European court says no to hearing on Christian claims of discrimination

(Photo Credit: European Court of Human Rights / Screenshot)Judge Lech Garlicki, of the European Court of Human Rights (center), speaks ahead of a case on religious discrimination in Strasbourg, France on September 4, 2012.

In what amounts to a final word, the Grand Chamber of the European Court of Human Rights has rejected the appeals of three British Christians in a case of supposed discrimination.

Shirley Chaplin, Gary McFarlane and Lillian Ladele are three separate employees who said they were disciplined (or fired) from their places of employment for their Christian belief.

After not finding the justice they wanted in British courts or in lower appeals at the European Court on Human Rights, the three filed an appeal to the Grand Chamber in April.

Proponents of the three Christians had hoped the case being heard by the final arbiter on human rights in the super-national system would draw a line in the sand against what they see as politically correct targeting of persons of Christian faith.

Andrea Williams, Director of the Christian Legal Centre, the organization, which represents McFarlane and Chaplin, said to the British newspaper The Telegraph in April that this case would throw down the gauntlet on whether Britain would allow religious persecution.

"These are cases where the only victims were the Christians trying to live out their faith in the workplace but who were driven out for doing so," Williams said.

Two of the incidents in question involved Christians expressing their beliefs on same-sex marriage.

McFarlane, a counsellor, was fired after expressing a personal struggle about conducting sex therapy with same-sex couples.

Dismissed for expressing his beliefs "on a wholly theoretical basis," according to his legal representative Paul Diamond, McFarlane lost his job without actually refusing to offer therapy to couples from the Lesbian, Gay, Bisexual and Transvestite community.

Similarly, marriage registrar Ladele asked to be excused from performing same-sex marriages.

Following the request, the council of the London borough of Islington disciplined her.

While a lower court found the actions acceptable, two judges broke ranks by writing a scathing dissenting judgment that said conscious is being sacrificed in favor of "political correctness."

However, the most paradoxical of the cases involves Chaplain.

A nurse from Exeter, Chaplain was forbidden and reprimanded for wearing a cross to work. In January, the European Court said that her right of expression could be overridden in cases of "health and safety."

This creates a contrast, because the three cases in question have been tied by the Strasbourg-based court to the case of Nadia Eweida of British Airlines.

Eweida, a Coptic Christian, has been an employee of British Airlines at Heathrow Airport when her employers forbid her to wear a crucifix to work.

Like Ladele, Eweida pleaded the case to British courts where she was denied the ability to express her Christian faith in the workplace.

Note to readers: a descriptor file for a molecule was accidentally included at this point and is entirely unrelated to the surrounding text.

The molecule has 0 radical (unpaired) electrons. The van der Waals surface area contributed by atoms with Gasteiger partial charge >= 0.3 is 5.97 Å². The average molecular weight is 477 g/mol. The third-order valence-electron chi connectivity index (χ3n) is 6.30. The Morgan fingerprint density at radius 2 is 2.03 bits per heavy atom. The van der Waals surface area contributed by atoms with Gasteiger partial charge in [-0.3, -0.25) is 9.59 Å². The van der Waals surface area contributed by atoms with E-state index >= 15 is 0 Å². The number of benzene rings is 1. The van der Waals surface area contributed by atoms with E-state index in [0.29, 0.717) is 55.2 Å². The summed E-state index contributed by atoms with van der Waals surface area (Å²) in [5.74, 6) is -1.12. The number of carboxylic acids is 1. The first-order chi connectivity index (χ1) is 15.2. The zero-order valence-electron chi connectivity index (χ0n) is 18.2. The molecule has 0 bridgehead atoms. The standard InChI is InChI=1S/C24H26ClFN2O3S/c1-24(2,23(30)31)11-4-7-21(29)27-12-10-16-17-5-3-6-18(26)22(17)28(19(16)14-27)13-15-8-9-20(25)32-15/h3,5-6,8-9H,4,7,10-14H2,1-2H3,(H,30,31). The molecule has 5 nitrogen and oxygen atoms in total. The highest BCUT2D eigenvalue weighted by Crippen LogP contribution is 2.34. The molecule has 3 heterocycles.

However, the European Court of Human Rights found in January that she had been mistreated by her employer and the British court system, despite also rejecting the three above cases in the same ruling.

While the Strasbourg judges did not criticize British law, they did state that UK courts failed to fairly balance the interests of an employer's corporate image and an employee's religious beliefs.

All of the cases reflect a growing political tension in Britain in relation to Christian freedoms.

July 2012, in the House of Commons, British Prime Minister David Cameron expressed his support for Eweida, stating that he would even change the law to explicitly protect the rights of the faithful to wear religious symbols.

"I think it is an absolutely vital freedom," Cameron said. He went on to promise that if the law does not ultimately protect Eweida and other religious people that he would then, "Change the law and make clear that people can wear religious symbols at work."

In the ten months since that declaration, there has been no new law protecting religious freedoms.

While Cameron tweeted support of the European Court's ruling in January in relation to Eweida, he has left some Christians uneasily weary on the matter.

"We are throwing down the gauntlet to David Cameron to decide once and for all whether he is in favor of religious freedom or not," said Williams of the Christian Legal Centre in January.

Her statements reveal a growing distrust among members of the Christian community with the Conservative Cameron's leadership of the government.

During Good Friday earlier this year, the former Archbishop of Canterbury George Carey wrote a scathing editorial in The Daily Mail newspaper, criticizing Cameron's lack of protection for Christian interests, particularly in his pursuit of legalizing gay marriage.

"The government risks entrenching a very damaging division in British society by driving law-abiding Christians into the ranks of the malcontents and alienated – of whom there are already far too many," Carey wrote.

The former archbishop also noted that more than half of the Christians surveyed in a ComRes (British polling consultancy) poll said that they would "definitely not" vote for Cameron and the Tory party in 2015.

With the failure of Chaplain, McFarlane and Ladele's cases of even being heard by the Grand Chamber, the rift between the conservative party and alienated Christians may continue to grow.

Copyright © 2013 Ecumenical News